When we engage in a crucial conversation we want to open the door to add to the pool of meaning and understanding.
By nature a crucial conversation has:
1) Opposing Opinions 2) Strong Emotions 3) High Stakes
One way of shutting down a crucial conversation is making it “unsafe” for the other person. This can come in the way of personal attacks or, what I refer to as “power play phrases.” I came up with the label of “power play phrases” about 5 years ago as I heard them in conversations that I listened to, and engaged in. Sometimes I was the user of the power play phrase, other times the target of it, and still, other times simply heard it being used towards someone else.
A power play phrase is a phrase that the other person cannot respond to without proving the (valid or invalid) point of the one using the power play phrase. When an individual uses a power play phrase we can be assured that they are no longer desiring to add to the pool of meaning and understanding and have moved to the position of winning the argument.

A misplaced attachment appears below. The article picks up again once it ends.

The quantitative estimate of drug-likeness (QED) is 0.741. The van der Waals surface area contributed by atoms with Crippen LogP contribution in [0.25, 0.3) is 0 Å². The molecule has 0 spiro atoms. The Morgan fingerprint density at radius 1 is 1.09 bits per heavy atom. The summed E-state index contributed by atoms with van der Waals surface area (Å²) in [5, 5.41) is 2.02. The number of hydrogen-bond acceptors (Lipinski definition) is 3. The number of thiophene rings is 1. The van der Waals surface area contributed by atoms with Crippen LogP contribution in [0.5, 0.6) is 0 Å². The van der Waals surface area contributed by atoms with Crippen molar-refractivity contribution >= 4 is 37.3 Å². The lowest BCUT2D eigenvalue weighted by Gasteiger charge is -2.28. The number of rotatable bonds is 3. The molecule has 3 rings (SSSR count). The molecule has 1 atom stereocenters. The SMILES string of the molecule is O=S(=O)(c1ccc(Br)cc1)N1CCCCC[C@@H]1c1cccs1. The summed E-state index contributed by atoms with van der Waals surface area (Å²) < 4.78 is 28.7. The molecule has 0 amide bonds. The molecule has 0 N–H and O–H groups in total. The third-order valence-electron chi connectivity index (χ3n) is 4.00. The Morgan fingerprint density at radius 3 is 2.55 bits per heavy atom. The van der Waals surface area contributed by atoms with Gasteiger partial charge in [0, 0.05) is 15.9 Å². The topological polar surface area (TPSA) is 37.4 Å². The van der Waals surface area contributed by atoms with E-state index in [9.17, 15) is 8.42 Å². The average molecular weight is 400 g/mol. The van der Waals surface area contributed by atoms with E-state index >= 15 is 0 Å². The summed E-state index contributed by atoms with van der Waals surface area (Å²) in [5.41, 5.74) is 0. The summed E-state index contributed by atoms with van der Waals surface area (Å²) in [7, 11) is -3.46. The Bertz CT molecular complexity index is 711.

Some power play phrases that you may have heard are:
*"You always have to be right."
*"You always have to have the last word."
*"You can never just let it go."
Each power play phrase has two things in common.
First, it contains an absolute: “always,” “never,” it a very near absolute such as “constantly,” “rarely ever.”
Secondly, a power play phrase contains a claim that you cannon refute without it appearing that you proved the claim to be correct. Additionally, in some power play phrases if you do not refute the claim you also appear to prove the claim.
When we find ourselves in crucial conversations and we want to add to the pool of meaning we must stay away from power play phrases.
Don Cruickshank, MALM (Masters in Leadership & Management)
*Certified in Team Leadership
*Leading From Your Strengths Certified Trainer, Coach, Consultant
- Empowering individuals and organizations towards creating successful futures